The Earth has a magnetic field that protects us from harmful solar radiation. In fact, life on the planet would not exist without it. It gives us the northern and sourthern lights, which occur when solar particles interact with it. The magnetic field also moves around and sometimes it reverses, with the north and south poles completely flipping. We know this through rock analysis, which tells us that in the last 20 million years or so, the poles have changed positions completely, many times. The trend for complete reversal is every 100,000 to 300,000 years, with the last full reversal taking place around 780,000 years ago. So, we are due for another one, but this process is unpredictable, so no one can tell for sure – the range can be 100,000 years to 50 million years. Full geomagnetic reverasals can last up to 10,000 years.
Sometimes however, the magnetic field does not flip completely. In between full reversals there are shorter disruptions known as geomagnetic excursions. These occur for shorter periods and result in temporary changes to the Earth’s magnetic field, usually lasting anywhere between a few hundred to a few thousand years. In 2019, a tree was discovered in New Zealand during the expansion of the Ngāwhā Generation geothermal power plant, which contains the record of the Laschamps magnetic field reversal. This tree – called Agathis australis – or kauri in the Maori language, was found in New Zealand’s North Island. Carbon dating indicated that it lived around 41,000 to 42,500 years ago and shows that the magnetic field almost reversed at this point though it did not do a complete flip – that is, it went through Earth’s most recent geomagnetic excursion. This excursion that occured around 42,000 years ago is known as the Laschamps excursion.
“The Laschamps Excursion was the last time the magnetic poles flipped,” explains Chris Turney, co-lead author of a landmark new study investigating this event. “They swapped places for about 800 years before changing their minds and swapping back again.”
The tree rings provide a 1,700-year record of global environmental conditions, exactly covering the period of the Laschamps Excursion. Scientists used this ancient tree and its rings to measure and date the spike in atmospheric radiocarbon levels caused by the collapse of the magnetic field. Scientists created a timeline of the Earth’s atmosphere during the Laschamp’s Excursion, then compared this with a global climate model (incorporating previously gathered data), to understand what effects the excursions had on the environment.
The new study showed dramatic environmental changes during the few hundred years leading up to the reversal, including a depleted ozone layer, higher levels of ultraviolet radiation and increased atmospheric ionization, all occuring about 42,000 years ago.
The number to note here is 42,000. Because this number reminded the scientists of Douglas Adams’ iconic book The Hitchhiker’s Guide to the Galaxy, in which the supercomputer Deep Thought calculates that the answer to the ultimate question of life, the universe and everything is “42”. In tribute, the researchers have named this specific period the “Adams Transitional Geomagnetic Event.”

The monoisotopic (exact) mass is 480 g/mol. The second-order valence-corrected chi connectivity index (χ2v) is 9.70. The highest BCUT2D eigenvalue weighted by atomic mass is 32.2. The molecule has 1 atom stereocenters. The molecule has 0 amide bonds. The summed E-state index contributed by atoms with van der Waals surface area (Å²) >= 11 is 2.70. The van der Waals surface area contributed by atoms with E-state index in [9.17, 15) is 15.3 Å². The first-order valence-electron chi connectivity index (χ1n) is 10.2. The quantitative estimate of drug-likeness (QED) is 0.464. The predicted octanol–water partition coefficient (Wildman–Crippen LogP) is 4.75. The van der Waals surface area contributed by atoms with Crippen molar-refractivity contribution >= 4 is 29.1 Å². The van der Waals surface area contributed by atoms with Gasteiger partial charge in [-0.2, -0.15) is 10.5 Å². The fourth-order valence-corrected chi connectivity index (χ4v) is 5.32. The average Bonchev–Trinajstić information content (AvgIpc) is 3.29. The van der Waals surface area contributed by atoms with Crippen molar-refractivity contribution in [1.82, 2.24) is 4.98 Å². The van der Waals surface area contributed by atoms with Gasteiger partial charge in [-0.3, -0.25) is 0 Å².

The teams of scientists suggests that a number of environmental conditions would have occured during this time: auroras across the entire planet, as well as electrical storms. There are other bold assertions the study makes, which are harder to prove – such as the fact that this geomagnetic excursion led to huge progress in human cultural evolution. The team suggests that cave art thrived at this time because humans were spending a lot more time in caves to shelter from increased ultraviolet radiation. They further assert that the red ochre used in cave art was used by ancient humans as sunscreen. The study also says that the Adams Event led to the extinction of several megafauna species in Australia, as well as the end for Neanderthals.
Not everyone agrees with this however, with other scientists saying that these events do not exactly coincide with the geomagnetic excursion 42,000 years ago. Neanderthals did continue for longer and ice-cores from Greenland and Antarctica that span the past 100,000 years show no shifts 42,000 years ago.
However, the study can provide important insights into what might happen if a similar geomagnectic excursion were to occur now. The Earth’s magnetic field has weakened by almost nine percent in the past 170 years. It has also been moving east at an unusually fast pace, heading from the Canadian Arctic toward Siberia at a speed of 55 km (34 miles) per year, has although it has slowed recently to 40 km (25 miles) per year.
As Douglas Adams’/ Hitchhikers Guide fans, this is particularly exciting to us, particularly because the study, published in the journal Science is accompanied by the video by the University of New South Wales below, which talks about Hitchhiker’s Guide to the Galaxy and gives an overview of the Adams Event – narrated by Stephen Fry. Enjoy!